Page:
MPs hear litany of Eskom woes
Eskom’s R420bn debt burden represents 15% of sovereign debt and if the power utility defaults on its debt it will threaten the economy, department of public enterprises acting director-general Thuto Shomang said on Wednesday.
Shomang told MPs that cash generated by the company did not cover operating and debt-servicing costs.
The escalation of municipal and Soweto debt to about R28bn was another problem‚ as was the increase in the number of employees from 32‚000 in 2007 to 48‚000 in 2018, with the associated cost growing from R9.5bn to R29.5bn.
Shomang said Eskom was struggling to maintain operational sustainability due to the ageing-generation fleet, with essential mid-life refurbishments not implemented and poor quality of maintenance, with 40% of plant breakdowns due to human error.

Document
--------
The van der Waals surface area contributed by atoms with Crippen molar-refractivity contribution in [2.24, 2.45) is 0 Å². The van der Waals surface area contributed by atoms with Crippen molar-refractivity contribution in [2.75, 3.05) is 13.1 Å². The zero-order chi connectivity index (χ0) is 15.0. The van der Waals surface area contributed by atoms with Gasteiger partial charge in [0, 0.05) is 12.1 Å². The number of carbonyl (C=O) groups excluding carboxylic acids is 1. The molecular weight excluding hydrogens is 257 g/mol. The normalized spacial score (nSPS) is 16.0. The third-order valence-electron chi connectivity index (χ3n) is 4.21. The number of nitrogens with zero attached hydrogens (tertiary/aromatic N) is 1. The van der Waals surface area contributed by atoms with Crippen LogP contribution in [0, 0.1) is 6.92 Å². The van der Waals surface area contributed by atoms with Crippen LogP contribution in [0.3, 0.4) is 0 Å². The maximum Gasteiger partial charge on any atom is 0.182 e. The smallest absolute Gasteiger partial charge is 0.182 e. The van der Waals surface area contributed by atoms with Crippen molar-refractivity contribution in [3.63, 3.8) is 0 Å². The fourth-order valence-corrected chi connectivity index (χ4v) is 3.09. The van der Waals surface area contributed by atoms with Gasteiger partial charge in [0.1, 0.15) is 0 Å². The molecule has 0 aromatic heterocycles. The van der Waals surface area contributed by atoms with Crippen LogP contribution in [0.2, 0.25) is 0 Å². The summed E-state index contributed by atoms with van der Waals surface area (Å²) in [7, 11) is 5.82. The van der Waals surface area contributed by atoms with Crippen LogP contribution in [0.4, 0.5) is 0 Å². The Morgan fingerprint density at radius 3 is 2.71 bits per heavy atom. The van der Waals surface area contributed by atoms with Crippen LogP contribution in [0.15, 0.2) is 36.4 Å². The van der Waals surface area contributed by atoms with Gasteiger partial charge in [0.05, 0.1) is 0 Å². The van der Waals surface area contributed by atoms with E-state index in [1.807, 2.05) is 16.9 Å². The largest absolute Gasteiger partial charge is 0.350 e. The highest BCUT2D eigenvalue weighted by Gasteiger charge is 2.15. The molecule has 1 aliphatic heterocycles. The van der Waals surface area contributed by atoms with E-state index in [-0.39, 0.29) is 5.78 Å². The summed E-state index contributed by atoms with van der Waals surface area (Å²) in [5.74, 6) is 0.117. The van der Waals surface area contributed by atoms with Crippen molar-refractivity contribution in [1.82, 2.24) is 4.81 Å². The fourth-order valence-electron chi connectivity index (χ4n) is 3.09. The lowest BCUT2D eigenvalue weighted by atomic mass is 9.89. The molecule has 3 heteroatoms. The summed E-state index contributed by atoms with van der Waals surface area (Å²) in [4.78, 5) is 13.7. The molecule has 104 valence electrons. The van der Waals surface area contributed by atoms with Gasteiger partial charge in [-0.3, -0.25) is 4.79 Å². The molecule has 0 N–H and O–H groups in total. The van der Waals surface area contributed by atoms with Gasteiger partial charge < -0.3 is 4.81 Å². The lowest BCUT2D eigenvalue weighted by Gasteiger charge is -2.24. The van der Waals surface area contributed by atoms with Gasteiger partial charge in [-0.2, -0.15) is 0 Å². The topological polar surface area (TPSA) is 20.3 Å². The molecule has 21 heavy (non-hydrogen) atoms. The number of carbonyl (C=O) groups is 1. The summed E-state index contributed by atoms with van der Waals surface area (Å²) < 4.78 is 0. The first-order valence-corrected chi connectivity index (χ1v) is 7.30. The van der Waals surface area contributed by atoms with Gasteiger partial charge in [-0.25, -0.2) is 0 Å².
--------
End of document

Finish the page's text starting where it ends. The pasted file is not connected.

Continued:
Eskom also faced ongoing coal shortages due to poor management and lack of investment in cost-plus mines, as well as a loss of critical skills and low staff morale‚ he said.
Shomang noted that the building of Medupi and Kusile power stations had suffered massive delays and cost overruns due to poor planning‚ poor engineering design‚ poor procurement practices or poor contracting and corruption.
The costs for the plants had escalated significantly to more
Eskom is struggling to maintain operational sustainability
than R300bn – Medupi from R24.9bn to R145bn and Kusile from R80.7bn to R161.4bn.
He said systemic corruption‚ malfeasance‚ fraud and state capture had compromised the credibility of Eskom and eroded investor confidence.
Public enterprises minister Pravin Gordhan‚ who cut short his cabinet meeting attendance to join the parliamentary meeting‚ said finance minister Tito Mboweni might announce a cash injection for Eskom next Wednesday. –